Carpinteria voters will decide in June whether to approve a slant-drilling operation accessing oil deposits off the seaside city’s coast, and although that election is three months away, debate surrounding the issue is already red hot.
The majority of Carpinteria council members have been outspoken about their distaste for the project proposed by Venoco Inc. and placed on the ballot through a citizens’ initiative, saying it circumvents the environmental process.
Because ballot initiatives like the Paredon Oil and Gas Development Initiative aren’t subject to the California Environmental Quality Act before they are passed, Venoco’s approach to get its project directly before voters has raised some eyebrows.
Noozhawk sat down with Venoco community relations manager Lisa Rivas on Friday to hear the company’s perspective on the issue.
Rivas said getting the ballot measure approved is only the first step because the Carpinteria General Plan doesn’t have provisions for slant drilling at an onshore location. If the ballot measure passes, the General Plan would be changed to allow for that type of drilling.
Venoco has been planning its slant-drilling project for more than a decade, and would like to see a 140-foot drilling rig installed at its Dump Road processing facility. Chevron owned the facility in the 1950s and sold it to Venoco in 1999, and “it’s been there as long as some of these residents and even before,” Rivas said.
Extended-reach, or slant, drilling, would allow access to oil and natural gas in the Santa Barbara Channel without using an offshore platform, and could reach up to 11,000 barrels of oil a day.
More than 1,000 signatures were gathered last year to put the Paredon project, now Measure J, on the June 8 ballot as a citizens’ initiative.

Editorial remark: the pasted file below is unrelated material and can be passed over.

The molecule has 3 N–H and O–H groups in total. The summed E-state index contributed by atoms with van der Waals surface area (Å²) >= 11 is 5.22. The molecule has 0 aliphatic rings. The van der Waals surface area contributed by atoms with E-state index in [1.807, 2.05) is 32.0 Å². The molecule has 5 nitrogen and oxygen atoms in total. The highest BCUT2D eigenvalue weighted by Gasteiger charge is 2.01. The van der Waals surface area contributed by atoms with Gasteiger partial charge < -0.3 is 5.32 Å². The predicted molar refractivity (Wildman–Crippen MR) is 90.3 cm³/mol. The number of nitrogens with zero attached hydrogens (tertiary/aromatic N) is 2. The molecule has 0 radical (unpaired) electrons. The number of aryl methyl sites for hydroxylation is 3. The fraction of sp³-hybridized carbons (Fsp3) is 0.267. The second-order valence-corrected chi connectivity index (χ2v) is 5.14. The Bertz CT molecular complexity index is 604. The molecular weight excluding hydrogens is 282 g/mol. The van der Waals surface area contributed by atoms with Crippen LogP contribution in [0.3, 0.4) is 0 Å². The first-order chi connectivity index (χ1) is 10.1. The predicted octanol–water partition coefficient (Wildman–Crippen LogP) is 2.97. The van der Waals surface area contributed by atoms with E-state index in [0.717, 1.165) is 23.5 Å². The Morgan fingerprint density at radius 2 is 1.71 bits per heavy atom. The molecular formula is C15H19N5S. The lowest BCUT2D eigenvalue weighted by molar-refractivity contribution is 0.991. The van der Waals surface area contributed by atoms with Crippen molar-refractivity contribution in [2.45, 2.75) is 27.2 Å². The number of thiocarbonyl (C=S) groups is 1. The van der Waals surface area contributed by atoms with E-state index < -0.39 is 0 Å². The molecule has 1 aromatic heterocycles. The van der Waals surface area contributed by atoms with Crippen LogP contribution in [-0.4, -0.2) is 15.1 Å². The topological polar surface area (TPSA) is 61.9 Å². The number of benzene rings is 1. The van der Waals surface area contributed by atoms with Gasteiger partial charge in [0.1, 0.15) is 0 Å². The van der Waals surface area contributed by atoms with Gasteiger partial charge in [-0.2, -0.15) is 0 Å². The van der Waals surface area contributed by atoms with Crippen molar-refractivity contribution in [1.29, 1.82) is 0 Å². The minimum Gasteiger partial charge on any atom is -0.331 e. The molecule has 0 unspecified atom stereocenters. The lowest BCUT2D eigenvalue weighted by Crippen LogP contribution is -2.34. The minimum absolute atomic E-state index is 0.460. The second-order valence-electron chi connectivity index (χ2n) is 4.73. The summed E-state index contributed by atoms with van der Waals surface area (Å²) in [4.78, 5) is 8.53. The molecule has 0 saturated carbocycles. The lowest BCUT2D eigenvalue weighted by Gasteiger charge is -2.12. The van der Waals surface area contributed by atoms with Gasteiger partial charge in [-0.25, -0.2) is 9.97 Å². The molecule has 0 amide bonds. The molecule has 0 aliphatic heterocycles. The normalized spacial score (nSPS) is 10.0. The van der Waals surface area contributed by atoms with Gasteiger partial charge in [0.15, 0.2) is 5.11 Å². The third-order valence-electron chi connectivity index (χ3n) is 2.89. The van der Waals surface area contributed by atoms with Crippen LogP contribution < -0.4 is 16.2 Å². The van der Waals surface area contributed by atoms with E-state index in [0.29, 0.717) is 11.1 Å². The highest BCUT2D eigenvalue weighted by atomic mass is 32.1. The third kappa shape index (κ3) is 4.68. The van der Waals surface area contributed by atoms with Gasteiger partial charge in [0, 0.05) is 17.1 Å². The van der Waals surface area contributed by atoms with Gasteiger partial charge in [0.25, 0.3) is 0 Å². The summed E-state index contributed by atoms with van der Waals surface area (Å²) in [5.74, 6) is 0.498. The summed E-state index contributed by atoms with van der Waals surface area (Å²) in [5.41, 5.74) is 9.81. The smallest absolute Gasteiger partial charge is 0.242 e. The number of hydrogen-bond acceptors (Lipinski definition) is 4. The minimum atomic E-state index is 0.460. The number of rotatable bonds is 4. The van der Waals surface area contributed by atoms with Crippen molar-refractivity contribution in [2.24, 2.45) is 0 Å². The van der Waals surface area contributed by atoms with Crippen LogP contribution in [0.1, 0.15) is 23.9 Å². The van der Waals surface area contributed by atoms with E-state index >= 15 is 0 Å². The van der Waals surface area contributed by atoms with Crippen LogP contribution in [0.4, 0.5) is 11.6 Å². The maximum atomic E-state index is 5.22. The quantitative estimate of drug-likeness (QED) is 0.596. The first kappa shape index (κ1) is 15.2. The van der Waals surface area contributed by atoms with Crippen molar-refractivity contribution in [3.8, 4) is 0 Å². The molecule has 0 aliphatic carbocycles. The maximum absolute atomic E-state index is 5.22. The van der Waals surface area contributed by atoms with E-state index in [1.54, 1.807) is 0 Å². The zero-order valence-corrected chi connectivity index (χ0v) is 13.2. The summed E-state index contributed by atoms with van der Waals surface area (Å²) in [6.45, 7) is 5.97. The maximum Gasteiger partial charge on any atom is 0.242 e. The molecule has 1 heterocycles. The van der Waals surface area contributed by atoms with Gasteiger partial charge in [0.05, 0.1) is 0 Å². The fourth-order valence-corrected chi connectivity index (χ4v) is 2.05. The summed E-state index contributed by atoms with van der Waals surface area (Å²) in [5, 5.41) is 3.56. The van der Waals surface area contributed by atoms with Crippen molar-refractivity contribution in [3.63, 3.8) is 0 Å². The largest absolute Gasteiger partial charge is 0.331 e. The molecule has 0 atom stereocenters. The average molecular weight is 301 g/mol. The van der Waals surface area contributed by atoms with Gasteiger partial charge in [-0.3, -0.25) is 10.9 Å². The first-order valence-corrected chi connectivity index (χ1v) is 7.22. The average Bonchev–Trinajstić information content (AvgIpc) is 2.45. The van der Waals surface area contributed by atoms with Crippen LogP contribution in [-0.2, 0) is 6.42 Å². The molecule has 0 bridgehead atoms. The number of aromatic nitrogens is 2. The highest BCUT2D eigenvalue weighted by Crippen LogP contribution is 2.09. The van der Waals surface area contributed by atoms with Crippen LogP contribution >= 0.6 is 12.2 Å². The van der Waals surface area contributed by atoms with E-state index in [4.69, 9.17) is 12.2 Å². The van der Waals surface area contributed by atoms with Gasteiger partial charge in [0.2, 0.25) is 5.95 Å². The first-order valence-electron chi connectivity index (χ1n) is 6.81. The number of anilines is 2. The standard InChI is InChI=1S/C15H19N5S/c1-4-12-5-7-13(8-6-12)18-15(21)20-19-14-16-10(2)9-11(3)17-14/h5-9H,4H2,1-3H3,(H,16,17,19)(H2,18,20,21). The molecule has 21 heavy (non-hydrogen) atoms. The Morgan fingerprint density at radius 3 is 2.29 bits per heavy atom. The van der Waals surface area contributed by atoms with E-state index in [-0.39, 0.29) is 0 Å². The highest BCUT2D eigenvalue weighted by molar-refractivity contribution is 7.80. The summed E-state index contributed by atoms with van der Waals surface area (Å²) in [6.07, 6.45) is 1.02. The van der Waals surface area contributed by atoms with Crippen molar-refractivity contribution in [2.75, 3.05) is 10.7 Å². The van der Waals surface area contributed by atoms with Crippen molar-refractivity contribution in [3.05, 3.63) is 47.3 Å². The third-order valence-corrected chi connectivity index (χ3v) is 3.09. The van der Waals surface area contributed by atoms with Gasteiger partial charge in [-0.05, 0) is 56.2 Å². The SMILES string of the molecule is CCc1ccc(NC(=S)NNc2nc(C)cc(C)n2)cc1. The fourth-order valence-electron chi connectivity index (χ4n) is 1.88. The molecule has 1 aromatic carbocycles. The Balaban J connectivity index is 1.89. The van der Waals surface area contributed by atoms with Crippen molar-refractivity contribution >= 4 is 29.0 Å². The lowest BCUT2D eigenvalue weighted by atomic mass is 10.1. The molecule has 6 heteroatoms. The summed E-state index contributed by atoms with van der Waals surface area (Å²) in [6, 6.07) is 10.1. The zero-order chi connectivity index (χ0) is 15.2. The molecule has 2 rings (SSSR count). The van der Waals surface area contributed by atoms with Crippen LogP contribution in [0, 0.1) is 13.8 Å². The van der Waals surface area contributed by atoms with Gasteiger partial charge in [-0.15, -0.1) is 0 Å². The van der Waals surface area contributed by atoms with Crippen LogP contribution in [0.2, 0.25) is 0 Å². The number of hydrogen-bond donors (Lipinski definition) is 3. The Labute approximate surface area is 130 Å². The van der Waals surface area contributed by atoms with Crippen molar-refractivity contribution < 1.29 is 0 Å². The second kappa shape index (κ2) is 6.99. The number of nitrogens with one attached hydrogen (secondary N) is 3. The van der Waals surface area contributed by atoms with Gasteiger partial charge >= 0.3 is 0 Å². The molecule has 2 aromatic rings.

On environmental review, Rivas contends the project will face rigorous oversight on the other side of the ballot box.
A slew of oversight organizations — the state Coastal Commission, State Lands Commission and the Santa Barbara County Air Pollution Control District, among others — would still have to review the project after voter approval “to make sure it’s the safest it can be,” Rivas said.
“These are not new regulators to us,” she said. “They do that now with our operations — new and existing. They will have the same oversight in the future of our operations.”
If voters do sign off on Venoco’s proposal, company representatives say Carpinteria and the county would be entitled to royalties and revenue of as much as $200 million. Venoco has also said 20 acres of coastal land would be donated to the city as open space, and $5 million will be donated to the Carpinteria Education Foundation.
The reservoir would also have property taxes, to the tune of $250,000, associated with it that Rivas said would return to city coffers.
Some residents have raised concerns about making sure the money makes its way back into the community.
Rivas said the only way the money wouldn’t end up back in Carpinteria is if the initiative doesn’t pass.
As tempting as the offer could be for anemic city finances, Measure J has received a largely prickly reception from Carpinteria decision makers.
The council voted unanimously to put the measure on the ballot, but the only other option the city had was to approve the project outright. The city has spent almost $300,000 appealing a Superior Court ruling to put the item on the ballot in the first place, which is still mired in the appellate process.
City staff plan to hold informational meetings on the measure, but “there is no objectivity coming anywhere from the council chambers,” according to Rivas, with the council taking an official stance against the project last month. Rivas encouraged the public to read the initiative, which can be viewed by clicking here.
If the ballot measure fails, Rivas says Venoco still has the obligation to develop that oil field, and will go offshore if it must.
However, “if it goes offshore, they don’t have a say,” Rivas said of Carpinteria, adding that that’s why the company wants residents to have a chance to vote on the matter.
What could be extracted from the field, somewhere around 11,000 barrels a day, isn’t significant when compared to larger sources like Saudi Arabia, Rivas said. But she said that all of the leases off the California coast, including Venoco’s, add up to a significant dent in the demand for domestic oil.
“We see a great benefit from an oil project perspective as well as from a community perspective,” she said.